0

This seems to be very strange.

While we can use Owner relationship explicitly for many standard objects like Account and run this code without problems

Account a = [ select Owner.Id from Account limit 1 ];
User u = a.Owner;

while we try to execute the same code for Case

Case a = [ select Owner.Id from Case limit 1 ];
User u = a.Owner;

or for custom object

CustomObject__c a = [ select Owner.Id from CustomObject__c limit 1 ];
User u = (User)(SObject) a.Owner;

then we receive the same error

Line: 2, Column: 1

System.TypeException: Invalid conversion from runtime type Name to User

Is there a workaround or fix for this problem?

Note that CustomObject__c is not a detail in master-detail relationship and it has OwnerId field and implicit Owner relationship which can be either Queue or User so if we comment the second line the code doesn't fail. Also Case is not a detail in master-detail relationship and it has OwnerId field and implicit Owner relationship which can be either Queue or User so if we comment the second line the code doesn't fail.

1

As the error suggests, the Owner field is a Name object in these scenarios. This occurs for Case and Lead Owner, any custom objects that are enabled for at least one Queue, as well as the Activity field WhoId, which can be related to a Lead or Contact. Ideally, you should get a list of the OwnerId values, then query the User or Group tables to get the parent record information if you need fields that are not available on a Name relationship.

  • Thanks for shedding some light on what does it mean, however, I disagree that additional query is required, I would prefer some direct solution like that we found to serialize and deserialize the owner record. In our case we know for sure that we have only User owners – Patlatus May 8 '18 at 14:41
  • @Patlatus In your particular case, it may make sense, but once you need to access a custom User field, you'll need the extra query anyways. Do you need it to be a user? Would it harm your code if you wrote Name u = a.Owner? – sfdcfox May 8 '18 at 14:45
  • Let me check... – Patlatus May 8 '18 at 15:04
  • Yeah, looks like that would work Case a = [ select Owner.FirstName from Case Where OwnerId = :UserInfo.getUserId() ]; Name s = a.Owner; System.debug(LoggingLevel.ERROR, '@@@ v: ' + s ); System.debug(LoggingLevel.ERROR, '@@@ v: ' + s.FirstName ); – Patlatus May 8 '18 at 15:05
  • 1
    @Patlatus You can do that; you just need to use the generic SObject methods. String firstName = someRecord.getSObject('Owner').get('FirstName') I think you're overthinking it. Many generic algorithms can be written generically. – sfdcfox May 8 '18 at 15:34
2

Because on those object Owner field is polymorphism means it can be user or Queue.

So you can't directly convert it due to that limitation because system can't decide that it is user or Queue.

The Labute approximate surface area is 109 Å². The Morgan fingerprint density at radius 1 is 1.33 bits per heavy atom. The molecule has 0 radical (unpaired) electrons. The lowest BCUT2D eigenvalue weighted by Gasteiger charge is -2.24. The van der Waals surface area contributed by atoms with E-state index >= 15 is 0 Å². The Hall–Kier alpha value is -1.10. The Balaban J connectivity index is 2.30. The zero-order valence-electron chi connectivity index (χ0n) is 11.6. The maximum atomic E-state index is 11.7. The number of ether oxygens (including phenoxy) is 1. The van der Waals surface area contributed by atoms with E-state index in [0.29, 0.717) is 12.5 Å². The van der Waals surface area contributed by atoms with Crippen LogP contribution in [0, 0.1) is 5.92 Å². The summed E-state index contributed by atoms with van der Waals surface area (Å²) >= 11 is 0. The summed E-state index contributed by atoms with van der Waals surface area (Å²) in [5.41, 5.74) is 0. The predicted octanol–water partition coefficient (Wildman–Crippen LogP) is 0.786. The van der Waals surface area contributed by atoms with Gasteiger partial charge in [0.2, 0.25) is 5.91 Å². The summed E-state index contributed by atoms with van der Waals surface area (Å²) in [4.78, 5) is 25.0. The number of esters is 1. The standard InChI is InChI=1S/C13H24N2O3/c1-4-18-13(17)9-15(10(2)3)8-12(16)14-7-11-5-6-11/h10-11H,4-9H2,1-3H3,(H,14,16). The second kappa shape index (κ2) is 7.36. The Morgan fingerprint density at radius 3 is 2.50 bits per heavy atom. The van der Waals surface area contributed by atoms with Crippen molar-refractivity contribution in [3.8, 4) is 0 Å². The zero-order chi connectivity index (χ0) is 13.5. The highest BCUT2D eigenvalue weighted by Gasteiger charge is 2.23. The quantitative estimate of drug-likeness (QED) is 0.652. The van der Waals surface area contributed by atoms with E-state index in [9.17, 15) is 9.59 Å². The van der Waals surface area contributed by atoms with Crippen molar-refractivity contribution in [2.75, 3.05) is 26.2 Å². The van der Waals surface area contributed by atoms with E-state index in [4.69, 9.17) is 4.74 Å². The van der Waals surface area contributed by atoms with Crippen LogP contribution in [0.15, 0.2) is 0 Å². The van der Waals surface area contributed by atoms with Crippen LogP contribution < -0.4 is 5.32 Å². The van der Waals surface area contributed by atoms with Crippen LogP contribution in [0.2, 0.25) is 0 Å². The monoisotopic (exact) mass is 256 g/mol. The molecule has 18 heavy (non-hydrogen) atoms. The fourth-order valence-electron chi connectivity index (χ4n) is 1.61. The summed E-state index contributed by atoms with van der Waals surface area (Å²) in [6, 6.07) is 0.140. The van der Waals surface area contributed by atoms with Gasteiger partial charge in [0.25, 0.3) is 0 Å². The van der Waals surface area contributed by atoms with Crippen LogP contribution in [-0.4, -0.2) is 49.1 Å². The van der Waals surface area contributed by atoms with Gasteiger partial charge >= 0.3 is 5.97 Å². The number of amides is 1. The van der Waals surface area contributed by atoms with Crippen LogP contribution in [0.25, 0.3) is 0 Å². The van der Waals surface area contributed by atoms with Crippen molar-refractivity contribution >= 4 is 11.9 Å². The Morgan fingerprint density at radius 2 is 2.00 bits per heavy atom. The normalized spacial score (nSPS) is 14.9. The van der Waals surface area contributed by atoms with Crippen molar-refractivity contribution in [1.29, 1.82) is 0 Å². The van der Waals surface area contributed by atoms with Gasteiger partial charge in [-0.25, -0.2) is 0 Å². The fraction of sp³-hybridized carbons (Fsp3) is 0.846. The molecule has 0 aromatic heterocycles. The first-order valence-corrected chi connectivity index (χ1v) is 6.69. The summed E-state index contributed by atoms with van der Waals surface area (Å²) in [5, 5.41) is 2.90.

While on Account only user can make Owner so there you can directly access it.

Here is how you can access this field

        // Select records based on the Owner polymorphic relationship field
        List<Merchandise__c> merchandiseList = [SELECT TYPEOF Owner WHEN User THEN LastName WHEN Group THEN Email END FROM Merchandise__c]; 
        // We now have a list of Merchandise__c records owned by either a User or Group
        for (Merchandise__c merch: merchandiseList) {
            // We can use instanceof to check the polymorphic relationship type
            // Note that we have to assign the polymorphic reference to the appropriate
            // sObject type before passing to a method
            if (merch.Owner instanceof User) {
                User userOwner = merch.Owner;
                processUser(userOwner);
            } else if (merch.Owner instanceof Group) {
                Group groupOwner = merch.Owner;
                processGroup(groupOwner);
            }
        }

Working with Polymorphic Relationships in SOQL Queries

  • Yes, this is obvious that Apex has some problem with polymorphism but this answer doesn't suggest either workaround or fix for this problem. I believe System should not throw such an misleading and ambiguous error but behave like a charm and shouldn't throw exception in this case. – Patlatus May 8 '18 at 13:36
  • @Patlatus code added to handle this case. – Tushar Sharma May 8 '18 at 13:50
  • The code you provided doesn't work. When I try to execute the similar code Case a = [ select Owner.FirstName from Case Where OwnerId = :UserInfo.getUserId() ]; if ( a.Owner instanceof User ) { User s = a.Owner; } else { System.assert(false); } I receive Line: 5, Column: 1 System.AssertException: Assertion Failed – Patlatus May 8 '18 at 14:30
  • @Patlatus You are missing few important thing in your query. You need to add TypeOf owner to get expected result. Here is a code sample for you case a = [ SELECT TYPEOF Owner WHEN User THEN LastName WHEN Group THEN Email END FROM Case Where OwnerId = :UserInfo.getUserId() LIMIT 1]; if ( a.Owner instanceof User ) { system.assert(true);system.debug('USER'); } else { System.assert(false); } – Tushar Sharma May 9 '18 at 6:59
-1

We have found solution.

Event despite we can actually convert Owner to User, we could instead of this convert it to SObject

Case a = [ select Owner.FirstName from Case limit 1 ];
SObject u = a.Owner;
System.debug(LoggingLevel.ERROR, '@@@ v: ' + u.get('FirstName') );

Also if we serialize and deserialize this record then it converts without any problems:

Case a = [ select Owner.FirstName from Case limit 1 ];
User u = (User) JSON.deserialize(JSON.serialize(a.Owner), User.class  );

Your Answer

By clicking “Post Your Answer”, you agree to our terms of service, privacy policy and cookie policy

Not the answer you're looking for? Browse other questions tagged or ask your own question.